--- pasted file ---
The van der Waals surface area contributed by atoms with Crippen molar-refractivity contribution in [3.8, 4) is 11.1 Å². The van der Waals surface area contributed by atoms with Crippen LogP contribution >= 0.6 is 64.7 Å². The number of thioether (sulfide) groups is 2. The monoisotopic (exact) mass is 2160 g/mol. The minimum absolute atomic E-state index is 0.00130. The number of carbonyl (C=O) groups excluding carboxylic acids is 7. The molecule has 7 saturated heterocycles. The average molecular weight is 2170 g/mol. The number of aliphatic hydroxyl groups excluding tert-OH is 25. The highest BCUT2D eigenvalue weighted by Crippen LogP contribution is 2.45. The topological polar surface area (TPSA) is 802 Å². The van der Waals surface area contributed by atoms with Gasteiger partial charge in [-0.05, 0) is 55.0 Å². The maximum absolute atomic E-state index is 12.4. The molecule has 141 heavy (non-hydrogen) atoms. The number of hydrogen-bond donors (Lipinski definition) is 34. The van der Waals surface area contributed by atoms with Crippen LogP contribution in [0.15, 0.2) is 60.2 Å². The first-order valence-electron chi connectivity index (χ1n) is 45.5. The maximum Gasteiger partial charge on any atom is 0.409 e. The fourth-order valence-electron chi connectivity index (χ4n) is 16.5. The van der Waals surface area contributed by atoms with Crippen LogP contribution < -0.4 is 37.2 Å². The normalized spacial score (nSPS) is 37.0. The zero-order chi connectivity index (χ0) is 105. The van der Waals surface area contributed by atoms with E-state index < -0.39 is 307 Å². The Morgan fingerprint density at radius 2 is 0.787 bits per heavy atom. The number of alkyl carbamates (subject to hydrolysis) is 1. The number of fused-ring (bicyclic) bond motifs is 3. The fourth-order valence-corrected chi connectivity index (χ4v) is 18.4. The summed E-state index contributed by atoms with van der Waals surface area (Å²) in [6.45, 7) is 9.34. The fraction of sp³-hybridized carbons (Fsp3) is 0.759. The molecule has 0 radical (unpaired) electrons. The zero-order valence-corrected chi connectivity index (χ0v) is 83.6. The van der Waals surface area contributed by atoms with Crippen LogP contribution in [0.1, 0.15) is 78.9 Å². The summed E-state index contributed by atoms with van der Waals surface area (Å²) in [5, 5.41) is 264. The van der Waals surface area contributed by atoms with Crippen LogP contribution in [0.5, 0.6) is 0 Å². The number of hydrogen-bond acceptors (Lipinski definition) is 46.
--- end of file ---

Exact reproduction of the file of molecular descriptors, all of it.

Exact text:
The van der Waals surface area contributed by atoms with Crippen molar-refractivity contribution in [3.8, 4) is 11.1 Å². The van der Waals surface area contributed by atoms with Crippen LogP contribution >= 0.6 is 64.7 Å². The number of thioether (sulfide) groups is 2. The monoisotopic (exact) mass is 2160 g/mol. The minimum absolute atomic E-state index is 0.00130. The number of carbonyl (C=O) groups excluding carboxylic acids is 7. The molecule has 7 saturated heterocycles. The average molecular weight is 2170 g/mol. The number of aliphatic hydroxyl groups excluding tert-OH is 25. The highest BCUT2D eigenvalue weighted by Crippen LogP contribution is 2.45. The topological polar surface area (TPSA) is 802 Å². The van der Waals surface area contributed by atoms with Gasteiger partial charge in [-0.05, 0) is 55.0 Å². The maximum absolute atomic E-state index is 12.4. The molecule has 141 heavy (non-hydrogen) atoms. The number of hydrogen-bond donors (Lipinski definition) is 34. The van der Waals surface area contributed by atoms with Crippen LogP contribution in [0.15, 0.2) is 60.2 Å². The first-order valence-electron chi connectivity index (χ1n) is 45.5. The maximum Gasteiger partial charge on any atom is 0.409 e. The fourth-order valence-electron chi connectivity index (χ4n) is 16.5. The van der Waals surface area contributed by atoms with Crippen LogP contribution < -0.4 is 37.2 Å². The normalized spacial score (nSPS) is 37.0. The zero-order chi connectivity index (χ0) is 105. The van der Waals surface area contributed by atoms with E-state index < -0.39 is 307 Å². The Morgan fingerprint density at radius 2 is 0.787 bits per heavy atom. The number of alkyl carbamates (subject to hydrolysis) is 1. The number of fused-ring (bicyclic) bond motifs is 3. The fourth-order valence-corrected chi connectivity index (χ4v) is 18.4. The summed E-state index contributed by atoms with van der Waals surface area (Å²) in [6.45, 7) is 9.34. The fraction of sp³-hybridized carbons (Fsp3) is 0.759. The molecule has 0 radical (unpaired) electrons. The zero-order valence-corrected chi connectivity index (χ0v) is 83.6. The van der Waals surface area contributed by atoms with Crippen LogP contribution in [0.1, 0.15) is 78.9 Å². The summed E-state index contributed by atoms with van der Waals surface area (Å²) in [5, 5.41) is 264. The van der Waals surface area contributed by atoms with Crippen LogP contribution in [0.5, 0.6) is 0 Å². The number of hydrogen-bond acceptors (Lipinski definition) is 46.